Nick Molho added: “To support this strengthening international action on climate change, the UK must continue its own efforts to cut carbon emissions at home. Concretely, this requires rapidly replacing a range of policies such as the levy control framework that will expire during the term of this Parliament and which are critical to increasing innovation and attracting investments in energy efficiency and low carbon power, heat and transport infrastructure.”
The Aldersgate Group also pointed out that in designing the UK’s future climate change and energy policies, the government should not lose sight of the economic opportunities presented by a transition to a low carbon economy.
Nick Molho said: “The international market for low carbon goods and services is already worth $5.5tn. We must look at climate change and energy policies not only as a tool to tackle climate change but also as a way of supporting UK businesses playing an increasing role in this growing international market.”
A Good Look At How Homes Will Become More Energy Efficient Soon
Everyone always talks about ways they can save energy at home, but the tactics are old school. They’re only tweaking the way they do things at the moment. Sealing holes in your home isn’t exactly the next scientific breakthrough we’ve been waiting for.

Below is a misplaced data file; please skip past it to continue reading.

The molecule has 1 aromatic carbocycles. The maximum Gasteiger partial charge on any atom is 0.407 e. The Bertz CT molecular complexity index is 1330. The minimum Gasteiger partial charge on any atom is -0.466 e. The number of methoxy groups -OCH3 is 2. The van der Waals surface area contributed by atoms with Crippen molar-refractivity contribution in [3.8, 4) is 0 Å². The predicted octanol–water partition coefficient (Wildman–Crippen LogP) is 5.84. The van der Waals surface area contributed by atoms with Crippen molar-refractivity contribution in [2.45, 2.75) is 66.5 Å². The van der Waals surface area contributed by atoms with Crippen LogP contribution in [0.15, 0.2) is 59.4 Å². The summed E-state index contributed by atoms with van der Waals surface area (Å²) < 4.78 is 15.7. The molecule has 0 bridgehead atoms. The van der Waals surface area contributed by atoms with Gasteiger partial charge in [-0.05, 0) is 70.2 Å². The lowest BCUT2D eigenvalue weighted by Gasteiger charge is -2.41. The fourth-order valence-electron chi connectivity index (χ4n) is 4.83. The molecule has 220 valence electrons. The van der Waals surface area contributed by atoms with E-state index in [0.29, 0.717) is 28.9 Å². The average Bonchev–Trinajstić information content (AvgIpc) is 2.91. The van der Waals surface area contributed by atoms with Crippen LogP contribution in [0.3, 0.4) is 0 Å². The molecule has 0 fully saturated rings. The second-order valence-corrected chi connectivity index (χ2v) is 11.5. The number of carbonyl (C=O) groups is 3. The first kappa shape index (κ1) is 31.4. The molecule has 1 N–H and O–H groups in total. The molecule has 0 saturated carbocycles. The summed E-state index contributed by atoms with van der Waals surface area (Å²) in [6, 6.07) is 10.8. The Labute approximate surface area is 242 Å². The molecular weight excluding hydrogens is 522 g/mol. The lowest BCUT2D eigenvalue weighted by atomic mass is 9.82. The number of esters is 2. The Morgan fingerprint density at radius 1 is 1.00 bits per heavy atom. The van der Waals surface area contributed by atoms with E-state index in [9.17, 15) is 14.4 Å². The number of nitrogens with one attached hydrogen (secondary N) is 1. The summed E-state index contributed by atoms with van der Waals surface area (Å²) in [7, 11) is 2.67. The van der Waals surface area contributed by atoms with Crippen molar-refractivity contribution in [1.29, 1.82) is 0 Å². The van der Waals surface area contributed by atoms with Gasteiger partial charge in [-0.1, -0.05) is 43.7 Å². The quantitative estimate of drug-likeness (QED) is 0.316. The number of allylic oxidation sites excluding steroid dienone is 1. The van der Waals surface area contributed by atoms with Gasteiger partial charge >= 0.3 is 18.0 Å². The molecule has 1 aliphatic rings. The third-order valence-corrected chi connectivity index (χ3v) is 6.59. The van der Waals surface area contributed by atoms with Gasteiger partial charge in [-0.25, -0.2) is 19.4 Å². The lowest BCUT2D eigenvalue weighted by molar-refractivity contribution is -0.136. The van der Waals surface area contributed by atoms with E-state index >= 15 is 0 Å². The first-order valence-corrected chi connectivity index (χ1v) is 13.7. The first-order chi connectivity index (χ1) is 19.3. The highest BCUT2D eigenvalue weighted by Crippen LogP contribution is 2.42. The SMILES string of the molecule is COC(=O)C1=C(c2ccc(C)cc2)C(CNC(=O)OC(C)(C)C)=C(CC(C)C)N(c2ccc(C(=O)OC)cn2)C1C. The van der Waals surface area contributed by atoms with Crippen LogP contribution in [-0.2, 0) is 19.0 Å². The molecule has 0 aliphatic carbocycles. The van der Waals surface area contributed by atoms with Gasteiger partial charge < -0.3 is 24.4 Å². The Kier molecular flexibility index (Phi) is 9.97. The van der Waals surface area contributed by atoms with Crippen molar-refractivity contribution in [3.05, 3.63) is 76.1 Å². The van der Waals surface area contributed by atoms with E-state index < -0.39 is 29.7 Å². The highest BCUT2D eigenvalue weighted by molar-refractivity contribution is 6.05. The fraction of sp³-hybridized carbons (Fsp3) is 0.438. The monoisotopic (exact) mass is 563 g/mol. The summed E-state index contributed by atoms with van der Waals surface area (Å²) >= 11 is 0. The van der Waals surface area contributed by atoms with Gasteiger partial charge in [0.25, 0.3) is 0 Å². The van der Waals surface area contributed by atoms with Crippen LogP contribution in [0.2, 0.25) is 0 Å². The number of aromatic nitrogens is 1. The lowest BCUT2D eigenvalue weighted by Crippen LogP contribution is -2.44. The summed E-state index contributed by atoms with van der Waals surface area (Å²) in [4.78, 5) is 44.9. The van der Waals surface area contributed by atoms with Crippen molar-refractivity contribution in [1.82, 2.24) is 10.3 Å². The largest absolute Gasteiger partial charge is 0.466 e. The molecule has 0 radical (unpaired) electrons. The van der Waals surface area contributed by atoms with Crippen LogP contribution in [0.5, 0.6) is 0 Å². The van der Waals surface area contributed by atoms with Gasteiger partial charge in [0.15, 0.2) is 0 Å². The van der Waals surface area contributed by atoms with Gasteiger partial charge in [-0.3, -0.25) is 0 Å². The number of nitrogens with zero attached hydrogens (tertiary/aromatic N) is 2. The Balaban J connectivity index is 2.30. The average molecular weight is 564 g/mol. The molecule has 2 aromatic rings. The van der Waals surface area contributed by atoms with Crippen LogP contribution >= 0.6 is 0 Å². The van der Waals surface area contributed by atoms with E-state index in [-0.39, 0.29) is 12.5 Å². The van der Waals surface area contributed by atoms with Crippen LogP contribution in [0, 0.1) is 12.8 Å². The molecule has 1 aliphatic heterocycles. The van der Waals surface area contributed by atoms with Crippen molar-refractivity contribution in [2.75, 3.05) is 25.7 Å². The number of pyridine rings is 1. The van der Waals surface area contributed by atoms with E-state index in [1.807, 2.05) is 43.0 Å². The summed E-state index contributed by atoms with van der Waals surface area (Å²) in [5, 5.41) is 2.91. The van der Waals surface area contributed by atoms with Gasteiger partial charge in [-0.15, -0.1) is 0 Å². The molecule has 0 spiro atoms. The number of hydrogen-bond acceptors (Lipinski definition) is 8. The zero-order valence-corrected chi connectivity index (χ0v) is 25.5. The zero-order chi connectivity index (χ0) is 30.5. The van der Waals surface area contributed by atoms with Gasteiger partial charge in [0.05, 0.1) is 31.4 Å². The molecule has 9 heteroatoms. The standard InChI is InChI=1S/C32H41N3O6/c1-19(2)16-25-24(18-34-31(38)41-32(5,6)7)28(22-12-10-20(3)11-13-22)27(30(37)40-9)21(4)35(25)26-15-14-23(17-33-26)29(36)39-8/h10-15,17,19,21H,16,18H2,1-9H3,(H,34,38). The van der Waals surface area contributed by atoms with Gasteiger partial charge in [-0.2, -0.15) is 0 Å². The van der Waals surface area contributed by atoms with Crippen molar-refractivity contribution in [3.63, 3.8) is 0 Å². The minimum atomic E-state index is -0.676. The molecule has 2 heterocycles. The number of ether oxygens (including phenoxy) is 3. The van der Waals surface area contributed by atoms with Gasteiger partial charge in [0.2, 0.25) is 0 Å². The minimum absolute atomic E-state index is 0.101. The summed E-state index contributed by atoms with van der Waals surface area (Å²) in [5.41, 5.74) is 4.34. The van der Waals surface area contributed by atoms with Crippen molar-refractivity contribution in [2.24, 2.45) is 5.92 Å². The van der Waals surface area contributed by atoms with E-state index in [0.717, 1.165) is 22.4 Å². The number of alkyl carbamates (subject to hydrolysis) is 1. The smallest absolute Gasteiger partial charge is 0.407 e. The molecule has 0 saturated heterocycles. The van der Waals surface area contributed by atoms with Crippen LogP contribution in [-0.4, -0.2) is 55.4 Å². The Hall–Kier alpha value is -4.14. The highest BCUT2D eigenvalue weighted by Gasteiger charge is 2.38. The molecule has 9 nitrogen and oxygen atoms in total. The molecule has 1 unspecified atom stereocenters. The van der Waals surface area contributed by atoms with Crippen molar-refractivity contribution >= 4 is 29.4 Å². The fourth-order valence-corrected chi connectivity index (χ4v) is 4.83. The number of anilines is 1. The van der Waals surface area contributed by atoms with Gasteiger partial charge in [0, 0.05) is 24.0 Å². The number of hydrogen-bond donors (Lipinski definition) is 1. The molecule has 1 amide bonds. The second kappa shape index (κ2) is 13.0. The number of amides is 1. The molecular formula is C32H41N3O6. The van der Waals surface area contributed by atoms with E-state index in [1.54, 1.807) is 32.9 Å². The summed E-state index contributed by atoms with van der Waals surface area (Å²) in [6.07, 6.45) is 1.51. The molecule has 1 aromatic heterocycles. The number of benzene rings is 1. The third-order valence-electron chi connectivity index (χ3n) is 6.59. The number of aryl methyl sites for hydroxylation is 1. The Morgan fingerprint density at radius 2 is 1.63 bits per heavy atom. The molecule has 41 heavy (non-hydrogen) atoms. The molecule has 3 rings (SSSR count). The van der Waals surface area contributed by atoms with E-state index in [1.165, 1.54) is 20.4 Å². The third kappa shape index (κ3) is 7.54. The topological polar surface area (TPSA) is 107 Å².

There is some good news because technology is progressing quickly. Some tactics might not be brand new, but they’re becoming more popular. Here are a few things you should expect to see in homes all around the country within a few years.
1. The Rise Of Smart Windows
When you look at a window right now it’s just a pane of glass. In the future they’ll be controlled by microprocessors and sensors. They’ll change depending on the specific weather conditions directly outside.
If the sun disappears the shade will automatically adjust to let in more light. The exact opposite will happen when it’s sunny. These energy efficient windows will save everyone a huge amount of money.
2. A Better Way To Cool Roofs
If you wanted to cool a roof down today you would coat it with a material full of specialized pigments. This would allow roofs to deflect the sun and they’d absorb less heat in the process too.
Soon we’ll see the same thing being done, but it will be four times more effective. Roofs will never get too hot again. Anyone with a large roof is going to see a sharp decrease in their energy bills.
3. Low-E Windows Taking Over
It’s a mystery why these aren’t already extremely popular, but things are starting to change. Read low-E window replacement reviews and you’ll see everyone loves them because they’re extremely effective.
They’ll keep heat outside in summer or inside in winter. People don’t even have to buy new windows to enjoy the technology. All they’ll need is a low-E film to place over their current ones.
4. Magnets Will Cool Fridges
Refrigerators haven’t changed much in a very long time. They’re still using a vapor compression process that wastes energy while harming the environment. It won’t be long until they’ll be cooled using magnets instead.